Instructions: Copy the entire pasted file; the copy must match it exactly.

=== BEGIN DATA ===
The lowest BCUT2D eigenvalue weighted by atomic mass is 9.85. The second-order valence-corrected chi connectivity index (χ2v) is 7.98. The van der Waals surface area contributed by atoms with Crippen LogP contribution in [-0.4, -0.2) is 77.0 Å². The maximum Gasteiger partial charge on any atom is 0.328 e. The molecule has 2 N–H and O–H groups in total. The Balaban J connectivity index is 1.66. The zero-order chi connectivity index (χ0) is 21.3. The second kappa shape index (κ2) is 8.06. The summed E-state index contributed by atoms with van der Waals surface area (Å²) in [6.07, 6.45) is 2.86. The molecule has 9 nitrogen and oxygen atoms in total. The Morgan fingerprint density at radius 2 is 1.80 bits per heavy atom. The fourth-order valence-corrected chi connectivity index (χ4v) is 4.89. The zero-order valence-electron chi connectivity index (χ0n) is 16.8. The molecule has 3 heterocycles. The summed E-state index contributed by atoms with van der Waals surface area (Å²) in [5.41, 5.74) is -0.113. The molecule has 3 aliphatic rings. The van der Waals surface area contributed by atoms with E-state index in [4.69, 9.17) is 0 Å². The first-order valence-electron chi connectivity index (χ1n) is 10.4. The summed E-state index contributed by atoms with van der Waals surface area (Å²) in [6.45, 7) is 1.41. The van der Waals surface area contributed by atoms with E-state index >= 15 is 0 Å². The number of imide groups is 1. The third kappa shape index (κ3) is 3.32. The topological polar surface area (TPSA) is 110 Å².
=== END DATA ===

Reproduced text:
The lowest BCUT2D eigenvalue weighted by atomic mass is 9.85. The second-order valence-corrected chi connectivity index (χ2v) is 7.98. The van der Waals surface area contributed by atoms with Crippen LogP contribution in [-0.4, -0.2) is 77.0 Å². The maximum Gasteiger partial charge on any atom is 0.328 e. The molecule has 2 N–H and O–H groups in total. The Balaban J connectivity index is 1.66. The zero-order chi connectivity index (χ0) is 21.3. The second kappa shape index (κ2) is 8.06. The summed E-state index contributed by atoms with van der Waals surface area (Å²) in [6.07, 6.45) is 2.86. The molecule has 9 nitrogen and oxygen atoms in total. The Morgan fingerprint density at radius 2 is 1.80 bits per heavy atom. The fourth-order valence-corrected chi connectivity index (χ4v) is 4.89. The zero-order valence-electron chi connectivity index (χ0n) is 16.8. The molecule has 3 heterocycles. The summed E-state index contributed by atoms with van der Waals surface area (Å²) in [5.41, 5.74) is -0.113. The molecule has 3 aliphatic rings. The van der Waals surface area contributed by atoms with E-state index in [4.69, 9.17) is 0 Å². The first-order valence-electron chi connectivity index (χ1n) is 10.4. The summed E-state index contributed by atoms with van der Waals surface area (Å²) in [6.45, 7) is 1.41. The van der Waals surface area contributed by atoms with E-state index >= 15 is 0 Å². The number of imide groups is 1. The third kappa shape index (κ3) is 3.32. The topological polar surface area (TPSA) is 110 Å².